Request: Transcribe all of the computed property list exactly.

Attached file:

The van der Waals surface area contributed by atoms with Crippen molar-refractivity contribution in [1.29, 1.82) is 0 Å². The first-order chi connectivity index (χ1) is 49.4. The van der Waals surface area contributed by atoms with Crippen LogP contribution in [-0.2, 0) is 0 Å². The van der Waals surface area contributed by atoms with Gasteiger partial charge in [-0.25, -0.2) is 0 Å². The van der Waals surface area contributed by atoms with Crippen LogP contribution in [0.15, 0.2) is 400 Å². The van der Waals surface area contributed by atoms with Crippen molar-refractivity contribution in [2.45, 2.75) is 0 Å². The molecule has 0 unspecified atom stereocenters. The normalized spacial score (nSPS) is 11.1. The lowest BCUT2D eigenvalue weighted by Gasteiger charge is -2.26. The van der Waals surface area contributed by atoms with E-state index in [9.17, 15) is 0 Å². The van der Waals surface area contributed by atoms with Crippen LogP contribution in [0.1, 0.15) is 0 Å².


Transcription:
The van der Waals surface area contributed by atoms with Crippen molar-refractivity contribution in [1.29, 1.82) is 0 Å². The first-order chi connectivity index (χ1) is 49.4. The van der Waals surface area contributed by atoms with Crippen LogP contribution in [-0.2, 0) is 0 Å². The van der Waals surface area contributed by atoms with Gasteiger partial charge in [-0.25, -0.2) is 0 Å². The van der Waals surface area contributed by atoms with Crippen LogP contribution in [0.15, 0.2) is 400 Å². The van der Waals surface area contributed by atoms with Crippen molar-refractivity contribution in [2.45, 2.75) is 0 Å². The molecule has 0 unspecified atom stereocenters. The normalized spacial score (nSPS) is 11.1. The lowest BCUT2D eigenvalue weighted by Gasteiger charge is -2.26. The van der Waals surface area contributed by atoms with E-state index in [9.17, 15) is 0 Å². The van der Waals surface area contributed by atoms with Crippen LogP contribution in [0.1, 0.15) is 0 Å².